âIf you are healthy and need to make just a check up, if you donât want to spend money, go to the public hospital. But it is going to be hard in case you donât speak Russian language. I can say 90% of doctors have poor English. Sometimes they try to understand you. But this is not everywhere. For instance, two weeks ago I went to the public hospital to have a check up because I was too weak to work. The women at reception asked me: âIf you donât speak Russian then why are you here?!â I didnât want to reply her, for me it was painful.
âBefore I got my permanent visa I went to the American Medical Center and it is quite OK. The quality of treatment in a public hospital and in a private one is the same but the attitude is different. You buy your own medicines in both types of clinic. But in the private clinics and hospitals there it is much more of a personal touch. They ask you more questions and basically look after you better.
âIf we talk about urgent treatment, the Russian system works well. If you need surgery or you had an accident or you are in a serious condition you are taken into a hospital. They will treat you well. I think in that way they are very good because it is not the weekly check up, it is something like life threatening. Even in case you donât have the documents they wonât tell you to go away.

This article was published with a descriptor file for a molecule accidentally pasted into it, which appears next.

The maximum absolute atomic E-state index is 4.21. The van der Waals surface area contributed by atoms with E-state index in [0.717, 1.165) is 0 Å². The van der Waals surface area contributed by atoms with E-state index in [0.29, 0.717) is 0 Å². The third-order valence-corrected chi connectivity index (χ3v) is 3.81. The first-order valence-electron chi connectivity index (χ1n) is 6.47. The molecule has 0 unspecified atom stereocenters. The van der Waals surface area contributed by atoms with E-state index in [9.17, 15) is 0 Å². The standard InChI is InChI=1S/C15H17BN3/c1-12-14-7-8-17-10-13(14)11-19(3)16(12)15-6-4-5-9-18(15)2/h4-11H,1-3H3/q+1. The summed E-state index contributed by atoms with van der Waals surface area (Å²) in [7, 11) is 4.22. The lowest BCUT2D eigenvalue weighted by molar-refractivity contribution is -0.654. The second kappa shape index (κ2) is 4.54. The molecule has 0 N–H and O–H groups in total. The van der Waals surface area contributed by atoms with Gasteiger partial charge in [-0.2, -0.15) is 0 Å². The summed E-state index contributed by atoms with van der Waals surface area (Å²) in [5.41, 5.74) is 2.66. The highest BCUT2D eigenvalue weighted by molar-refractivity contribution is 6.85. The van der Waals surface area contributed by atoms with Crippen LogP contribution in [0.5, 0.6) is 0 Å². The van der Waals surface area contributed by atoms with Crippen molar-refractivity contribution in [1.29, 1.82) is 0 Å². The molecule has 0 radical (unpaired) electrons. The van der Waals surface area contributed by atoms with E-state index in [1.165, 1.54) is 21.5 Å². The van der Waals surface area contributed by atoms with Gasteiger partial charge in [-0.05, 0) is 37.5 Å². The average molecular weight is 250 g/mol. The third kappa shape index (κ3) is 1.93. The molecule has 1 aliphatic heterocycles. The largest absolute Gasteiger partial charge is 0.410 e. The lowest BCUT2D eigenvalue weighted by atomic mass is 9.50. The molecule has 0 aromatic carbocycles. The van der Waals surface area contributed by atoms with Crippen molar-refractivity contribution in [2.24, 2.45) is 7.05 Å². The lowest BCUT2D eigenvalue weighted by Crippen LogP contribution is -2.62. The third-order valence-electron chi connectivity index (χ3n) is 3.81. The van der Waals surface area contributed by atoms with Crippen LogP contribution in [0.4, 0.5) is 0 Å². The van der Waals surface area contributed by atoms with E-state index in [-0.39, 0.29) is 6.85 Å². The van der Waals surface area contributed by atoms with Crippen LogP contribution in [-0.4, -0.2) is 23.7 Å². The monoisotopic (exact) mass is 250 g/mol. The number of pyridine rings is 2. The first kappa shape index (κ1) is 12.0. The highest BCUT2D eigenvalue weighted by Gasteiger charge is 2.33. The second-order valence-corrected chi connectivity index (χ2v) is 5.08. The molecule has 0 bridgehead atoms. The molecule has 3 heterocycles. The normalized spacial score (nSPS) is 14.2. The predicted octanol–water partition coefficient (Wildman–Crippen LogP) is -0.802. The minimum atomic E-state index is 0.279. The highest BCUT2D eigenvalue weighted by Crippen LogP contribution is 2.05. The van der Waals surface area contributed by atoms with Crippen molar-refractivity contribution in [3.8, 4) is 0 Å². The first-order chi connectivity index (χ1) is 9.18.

âTwo years ago, for example I came down with pneumonia. Fortunately for me, my friends called an ambulance and they took me to a hospital. I spent one week there and then I was transferred to a special clinic at Taganskaya. I was treated completely free of charge and I am quite satisfied. In 2009 one of my friends had a cancer. He was here and he needed quick treatment. He is from UK. The ambulance took him to a special cancer center at Kaschirskaya. As my friend had no insurance but was ready to pay, he was admitted to the hospital, before making payment, by the way. My friend had two operations. The first one cost him 200,000 roubles. They gave him a private room, and he didnât complain about the treatment. Whatever they did to him, it worked. It is saved his life because of immediate medical intervention.